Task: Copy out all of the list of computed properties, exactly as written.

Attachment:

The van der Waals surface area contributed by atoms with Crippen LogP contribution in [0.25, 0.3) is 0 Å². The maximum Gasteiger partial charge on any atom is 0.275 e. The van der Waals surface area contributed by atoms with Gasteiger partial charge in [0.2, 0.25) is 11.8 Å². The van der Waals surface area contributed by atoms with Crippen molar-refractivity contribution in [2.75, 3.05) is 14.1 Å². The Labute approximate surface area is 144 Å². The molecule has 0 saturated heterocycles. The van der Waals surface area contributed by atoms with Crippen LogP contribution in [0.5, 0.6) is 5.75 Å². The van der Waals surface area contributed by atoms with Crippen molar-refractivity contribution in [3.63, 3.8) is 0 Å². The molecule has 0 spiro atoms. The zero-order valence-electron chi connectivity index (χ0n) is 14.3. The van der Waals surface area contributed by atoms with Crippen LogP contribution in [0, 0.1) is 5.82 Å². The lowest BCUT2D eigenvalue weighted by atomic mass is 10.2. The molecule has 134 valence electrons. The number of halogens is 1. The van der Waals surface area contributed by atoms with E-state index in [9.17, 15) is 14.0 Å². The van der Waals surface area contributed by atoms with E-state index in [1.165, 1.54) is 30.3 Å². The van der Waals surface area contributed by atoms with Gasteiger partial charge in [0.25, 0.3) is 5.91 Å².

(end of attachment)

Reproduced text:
The van der Waals surface area contributed by atoms with Crippen LogP contribution in [0.25, 0.3) is 0 Å². The maximum Gasteiger partial charge on any atom is 0.275 e. The van der Waals surface area contributed by atoms with Gasteiger partial charge in [0.2, 0.25) is 11.8 Å². The van der Waals surface area contributed by atoms with Crippen molar-refractivity contribution in [2.75, 3.05) is 14.1 Å². The Labute approximate surface area is 144 Å². The molecule has 0 saturated heterocycles. The van der Waals surface area contributed by atoms with Crippen LogP contribution in [0.5, 0.6) is 5.75 Å². The van der Waals surface area contributed by atoms with Crippen molar-refractivity contribution in [3.63, 3.8) is 0 Å². The molecule has 0 spiro atoms. The zero-order valence-electron chi connectivity index (χ0n) is 14.3. The van der Waals surface area contributed by atoms with Crippen LogP contribution in [0, 0.1) is 5.82 Å². The lowest BCUT2D eigenvalue weighted by atomic mass is 10.2. The molecule has 134 valence electrons. The number of halogens is 1. The van der Waals surface area contributed by atoms with E-state index in [9.17, 15) is 14.0 Å². The van der Waals surface area contributed by atoms with E-state index in [1.165, 1.54) is 30.3 Å². The van der Waals surface area contributed by atoms with Gasteiger partial charge in [0.25, 0.3) is 5.91 Å².